We’ve already criticised both the LG C1 and G1 for sounding a bit dull, and that’s only highlighted by the punch and dynamics of the A90J’s delivery. There’s an authentic sense of chaos and excitement to the Elvis-soundtracked fight in the casino later in Blade Runner 2049, and the effortlessly shifts from loud to quiet and back to loud again. It’s capable of delivering satisfying bass weight and depth, too, and is unflustered by the low frequencies that the soundtrack often sends its way. Best of all, that punch and dynamism don’t come at the expense of clarity or detail. Few TVs sound as natural and subtle as the A90J.

The only slight flaw in the Sony’s sound is that it can become fuzzy when pushed to very high volumes. However, the set is capable of going loud, and we can’t imagine many owners pushing it to the level where this fuzz creeps in. It could be something to bear in mind if you’re considering using the TV in place of the centre speaker in a surround sound system, but we wouldn’t rush to use the TV in that way anyway as it’s likely to have very different sonic characteristics to the rest of your speakers

It’s also worth noting that while the A90J sounds good by TV standards, we’d still recommend partnering it with a separate sound system. Unlike the vast majority of TVs, you’ll need to spend a fair amount to improve the A90J's sound significantly – a Sonos Arc at least – but it’s well worth it if you want the sound quality to match the picture.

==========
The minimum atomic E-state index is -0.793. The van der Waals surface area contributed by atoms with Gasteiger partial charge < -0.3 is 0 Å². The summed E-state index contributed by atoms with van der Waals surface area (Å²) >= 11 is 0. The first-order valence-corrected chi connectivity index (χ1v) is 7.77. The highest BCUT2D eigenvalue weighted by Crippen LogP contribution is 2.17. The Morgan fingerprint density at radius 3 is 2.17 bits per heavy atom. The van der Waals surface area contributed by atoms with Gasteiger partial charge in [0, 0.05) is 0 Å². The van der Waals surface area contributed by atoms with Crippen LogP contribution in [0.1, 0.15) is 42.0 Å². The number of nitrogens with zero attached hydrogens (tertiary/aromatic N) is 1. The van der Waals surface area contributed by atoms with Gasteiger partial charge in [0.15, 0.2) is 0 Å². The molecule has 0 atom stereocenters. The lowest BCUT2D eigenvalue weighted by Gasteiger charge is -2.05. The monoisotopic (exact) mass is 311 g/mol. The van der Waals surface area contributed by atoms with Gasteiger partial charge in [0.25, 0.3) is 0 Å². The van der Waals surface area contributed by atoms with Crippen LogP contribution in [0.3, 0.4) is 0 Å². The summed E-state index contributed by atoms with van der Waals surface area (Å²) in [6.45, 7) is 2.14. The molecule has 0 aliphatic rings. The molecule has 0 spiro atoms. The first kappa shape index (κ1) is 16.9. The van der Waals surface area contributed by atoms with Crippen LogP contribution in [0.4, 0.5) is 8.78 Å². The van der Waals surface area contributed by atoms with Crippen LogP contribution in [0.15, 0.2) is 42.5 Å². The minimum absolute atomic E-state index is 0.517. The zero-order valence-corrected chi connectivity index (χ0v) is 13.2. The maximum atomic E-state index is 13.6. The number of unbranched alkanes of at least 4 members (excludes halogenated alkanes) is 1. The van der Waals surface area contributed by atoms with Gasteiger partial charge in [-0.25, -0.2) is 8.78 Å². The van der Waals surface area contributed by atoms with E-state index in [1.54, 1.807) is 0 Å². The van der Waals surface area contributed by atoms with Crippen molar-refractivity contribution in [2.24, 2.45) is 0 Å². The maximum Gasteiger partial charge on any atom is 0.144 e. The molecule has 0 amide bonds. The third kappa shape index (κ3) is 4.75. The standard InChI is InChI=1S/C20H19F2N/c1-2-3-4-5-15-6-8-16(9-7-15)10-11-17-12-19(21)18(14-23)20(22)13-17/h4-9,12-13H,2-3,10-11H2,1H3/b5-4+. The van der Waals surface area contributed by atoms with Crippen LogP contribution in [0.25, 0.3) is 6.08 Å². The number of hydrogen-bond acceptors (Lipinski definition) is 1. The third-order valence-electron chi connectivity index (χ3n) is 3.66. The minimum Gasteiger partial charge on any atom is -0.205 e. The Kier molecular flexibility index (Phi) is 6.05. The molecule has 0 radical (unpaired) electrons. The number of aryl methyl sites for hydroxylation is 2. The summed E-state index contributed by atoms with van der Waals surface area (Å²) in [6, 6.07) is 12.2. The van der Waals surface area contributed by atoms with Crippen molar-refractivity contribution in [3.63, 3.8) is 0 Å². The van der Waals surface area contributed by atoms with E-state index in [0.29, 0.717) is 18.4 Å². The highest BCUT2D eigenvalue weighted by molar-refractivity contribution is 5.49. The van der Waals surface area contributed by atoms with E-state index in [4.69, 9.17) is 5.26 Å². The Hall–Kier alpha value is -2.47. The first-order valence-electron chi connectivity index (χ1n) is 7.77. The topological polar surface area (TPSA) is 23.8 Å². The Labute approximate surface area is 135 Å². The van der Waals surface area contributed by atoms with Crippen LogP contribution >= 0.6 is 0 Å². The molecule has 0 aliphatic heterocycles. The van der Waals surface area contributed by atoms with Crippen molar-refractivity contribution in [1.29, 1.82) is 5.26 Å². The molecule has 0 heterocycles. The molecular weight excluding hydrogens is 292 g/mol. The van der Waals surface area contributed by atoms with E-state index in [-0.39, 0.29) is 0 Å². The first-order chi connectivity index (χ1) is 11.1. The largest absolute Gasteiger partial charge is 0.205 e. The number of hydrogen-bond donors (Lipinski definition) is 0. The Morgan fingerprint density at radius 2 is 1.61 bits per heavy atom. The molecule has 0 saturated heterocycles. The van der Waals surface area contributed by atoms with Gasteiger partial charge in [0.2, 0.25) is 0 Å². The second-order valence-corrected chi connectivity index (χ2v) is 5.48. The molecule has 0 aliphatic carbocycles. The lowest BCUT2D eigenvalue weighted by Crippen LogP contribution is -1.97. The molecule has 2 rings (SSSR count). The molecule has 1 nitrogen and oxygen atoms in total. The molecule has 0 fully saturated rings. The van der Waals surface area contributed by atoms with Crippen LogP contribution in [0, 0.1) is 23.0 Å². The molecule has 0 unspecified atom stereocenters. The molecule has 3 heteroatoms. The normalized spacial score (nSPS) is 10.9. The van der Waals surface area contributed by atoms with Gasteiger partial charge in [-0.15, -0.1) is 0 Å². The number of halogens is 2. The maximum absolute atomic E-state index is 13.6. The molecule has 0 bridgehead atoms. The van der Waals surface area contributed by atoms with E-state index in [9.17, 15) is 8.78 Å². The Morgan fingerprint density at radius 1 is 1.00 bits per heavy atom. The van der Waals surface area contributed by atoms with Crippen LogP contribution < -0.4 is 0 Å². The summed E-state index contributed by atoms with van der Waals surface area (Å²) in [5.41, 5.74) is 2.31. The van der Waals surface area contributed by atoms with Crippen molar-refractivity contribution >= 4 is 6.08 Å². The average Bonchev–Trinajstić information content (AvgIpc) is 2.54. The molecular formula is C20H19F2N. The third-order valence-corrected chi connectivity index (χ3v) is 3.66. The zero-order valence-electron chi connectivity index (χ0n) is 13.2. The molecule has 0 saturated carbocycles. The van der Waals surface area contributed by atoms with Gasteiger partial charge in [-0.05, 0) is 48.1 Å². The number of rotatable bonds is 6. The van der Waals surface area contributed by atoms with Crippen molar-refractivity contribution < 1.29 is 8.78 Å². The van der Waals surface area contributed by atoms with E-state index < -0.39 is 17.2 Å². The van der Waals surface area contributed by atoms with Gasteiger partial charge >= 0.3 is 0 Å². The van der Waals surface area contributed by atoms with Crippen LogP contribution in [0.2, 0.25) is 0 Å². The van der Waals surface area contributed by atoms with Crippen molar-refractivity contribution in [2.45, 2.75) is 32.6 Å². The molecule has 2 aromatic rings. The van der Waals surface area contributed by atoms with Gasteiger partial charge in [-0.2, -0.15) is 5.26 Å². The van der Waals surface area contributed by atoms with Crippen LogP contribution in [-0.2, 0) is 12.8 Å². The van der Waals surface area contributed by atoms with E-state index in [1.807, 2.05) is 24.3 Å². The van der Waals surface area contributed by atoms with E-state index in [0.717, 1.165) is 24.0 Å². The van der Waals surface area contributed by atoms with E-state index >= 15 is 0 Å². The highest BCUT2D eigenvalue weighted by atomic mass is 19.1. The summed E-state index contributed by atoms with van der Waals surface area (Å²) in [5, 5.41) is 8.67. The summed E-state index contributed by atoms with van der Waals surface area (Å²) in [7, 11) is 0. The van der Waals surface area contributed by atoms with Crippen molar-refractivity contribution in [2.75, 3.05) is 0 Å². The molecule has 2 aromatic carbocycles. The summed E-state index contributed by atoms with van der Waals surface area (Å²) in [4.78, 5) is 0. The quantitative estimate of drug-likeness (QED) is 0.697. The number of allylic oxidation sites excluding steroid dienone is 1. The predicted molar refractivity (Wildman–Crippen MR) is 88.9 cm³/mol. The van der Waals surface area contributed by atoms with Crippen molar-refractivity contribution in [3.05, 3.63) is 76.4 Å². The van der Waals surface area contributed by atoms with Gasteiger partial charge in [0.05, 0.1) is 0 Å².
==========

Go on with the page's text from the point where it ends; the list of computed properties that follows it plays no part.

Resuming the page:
In performance terms, the Sony A90J is an absolute stunner. It takes OLED picture performance to new, thrilling levels while maintaining the authenticity for which Sony is justifiably renowned. It also sounds significantly better than all of the other TVs you might be considering. The user experience is better than that of any pre-2021 Sony TV, too, and Bravia Core is a genuine value-added feature.

We’re not overly concerned about the missing UK catch-up apps as they shouldn’t be missing for long, but hardcore, next-gen gamers might want to wait for the VRR update to arrive and the apparent 4K@120Hz wrinkles to be ironed out.

However, if movies and TV shows are your priority and you have the budget, we haven’t tested a better television than the Sony A90J. It’s pricey, but it’s also a clear cut above the competition.


  • Picture 5
  • Sound 5
  • Features 4


Read our guide to the best OLED TVs

Read our LG OLED65G1 review

Read our LG OLED65C1 review

Read our Sony KD-48A9 review

Tom Parsons